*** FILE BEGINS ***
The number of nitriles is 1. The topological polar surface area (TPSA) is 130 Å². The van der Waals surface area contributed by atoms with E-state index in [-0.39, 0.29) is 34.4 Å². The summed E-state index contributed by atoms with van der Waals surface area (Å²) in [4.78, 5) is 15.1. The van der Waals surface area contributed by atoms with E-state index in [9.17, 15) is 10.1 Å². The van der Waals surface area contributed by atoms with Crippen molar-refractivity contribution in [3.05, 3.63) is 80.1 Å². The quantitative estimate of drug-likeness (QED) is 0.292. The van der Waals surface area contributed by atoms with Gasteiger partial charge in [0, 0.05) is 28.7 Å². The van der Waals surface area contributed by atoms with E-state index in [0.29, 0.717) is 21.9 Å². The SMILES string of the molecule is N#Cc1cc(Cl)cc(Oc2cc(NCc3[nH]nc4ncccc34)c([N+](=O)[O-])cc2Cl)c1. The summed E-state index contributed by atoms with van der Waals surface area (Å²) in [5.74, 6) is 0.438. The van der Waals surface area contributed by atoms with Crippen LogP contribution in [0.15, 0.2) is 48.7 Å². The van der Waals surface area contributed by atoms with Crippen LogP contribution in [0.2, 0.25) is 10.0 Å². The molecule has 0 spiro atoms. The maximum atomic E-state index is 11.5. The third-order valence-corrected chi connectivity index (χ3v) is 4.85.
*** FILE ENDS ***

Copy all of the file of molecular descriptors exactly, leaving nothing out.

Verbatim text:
The number of nitriles is 1. The topological polar surface area (TPSA) is 130 Å². The van der Waals surface area contributed by atoms with E-state index in [-0.39, 0.29) is 34.4 Å². The summed E-state index contributed by atoms with van der Waals surface area (Å²) in [4.78, 5) is 15.1. The van der Waals surface area contributed by atoms with E-state index in [9.17, 15) is 10.1 Å². The van der Waals surface area contributed by atoms with Crippen molar-refractivity contribution in [3.05, 3.63) is 80.1 Å². The quantitative estimate of drug-likeness (QED) is 0.292. The van der Waals surface area contributed by atoms with Gasteiger partial charge in [0, 0.05) is 28.7 Å². The van der Waals surface area contributed by atoms with E-state index in [0.29, 0.717) is 21.9 Å². The SMILES string of the molecule is N#Cc1cc(Cl)cc(Oc2cc(NCc3[nH]nc4ncccc34)c([N+](=O)[O-])cc2Cl)c1. The summed E-state index contributed by atoms with van der Waals surface area (Å²) in [5.74, 6) is 0.438. The van der Waals surface area contributed by atoms with Crippen LogP contribution in [0.15, 0.2) is 48.7 Å². The van der Waals surface area contributed by atoms with Crippen LogP contribution in [0.2, 0.25) is 10.0 Å². The molecule has 0 spiro atoms. The maximum atomic E-state index is 11.5. The third-order valence-corrected chi connectivity index (χ3v) is 4.85.